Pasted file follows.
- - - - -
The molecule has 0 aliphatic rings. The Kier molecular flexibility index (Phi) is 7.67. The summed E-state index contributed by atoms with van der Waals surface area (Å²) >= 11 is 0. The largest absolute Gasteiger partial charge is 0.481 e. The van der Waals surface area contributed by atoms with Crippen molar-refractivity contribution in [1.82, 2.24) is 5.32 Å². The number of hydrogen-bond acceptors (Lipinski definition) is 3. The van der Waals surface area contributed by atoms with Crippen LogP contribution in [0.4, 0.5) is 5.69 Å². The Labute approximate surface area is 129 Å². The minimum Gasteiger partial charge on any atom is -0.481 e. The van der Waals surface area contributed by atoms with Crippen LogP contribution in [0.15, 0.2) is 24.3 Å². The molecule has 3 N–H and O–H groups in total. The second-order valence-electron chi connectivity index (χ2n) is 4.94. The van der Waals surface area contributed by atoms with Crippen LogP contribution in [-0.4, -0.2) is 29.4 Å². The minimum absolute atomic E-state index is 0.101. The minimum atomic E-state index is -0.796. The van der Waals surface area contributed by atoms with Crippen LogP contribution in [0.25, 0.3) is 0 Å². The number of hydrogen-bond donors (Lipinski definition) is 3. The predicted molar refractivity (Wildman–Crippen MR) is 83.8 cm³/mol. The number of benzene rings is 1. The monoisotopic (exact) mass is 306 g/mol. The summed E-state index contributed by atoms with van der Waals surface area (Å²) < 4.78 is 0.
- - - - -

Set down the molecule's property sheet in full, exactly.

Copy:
The molecule has 0 aliphatic rings. The Kier molecular flexibility index (Phi) is 7.67. The summed E-state index contributed by atoms with van der Waals surface area (Å²) >= 11 is 0. The largest absolute Gasteiger partial charge is 0.481 e. The van der Waals surface area contributed by atoms with Crippen molar-refractivity contribution in [1.82, 2.24) is 5.32 Å². The number of hydrogen-bond acceptors (Lipinski definition) is 3. The van der Waals surface area contributed by atoms with Crippen LogP contribution in [0.4, 0.5) is 5.69 Å². The Labute approximate surface area is 129 Å². The minimum Gasteiger partial charge on any atom is -0.481 e. The van der Waals surface area contributed by atoms with Crippen LogP contribution in [0.15, 0.2) is 24.3 Å². The molecule has 3 N–H and O–H groups in total. The second-order valence-electron chi connectivity index (χ2n) is 4.94. The van der Waals surface area contributed by atoms with Crippen LogP contribution in [-0.4, -0.2) is 29.4 Å². The minimum absolute atomic E-state index is 0.101. The minimum atomic E-state index is -0.796. The van der Waals surface area contributed by atoms with Crippen LogP contribution in [0.25, 0.3) is 0 Å². The number of hydrogen-bond donors (Lipinski definition) is 3. The predicted molar refractivity (Wildman–Crippen MR) is 83.8 cm³/mol. The number of benzene rings is 1. The monoisotopic (exact) mass is 306 g/mol. The summed E-state index contributed by atoms with van der Waals surface area (Å²) < 4.78 is 0.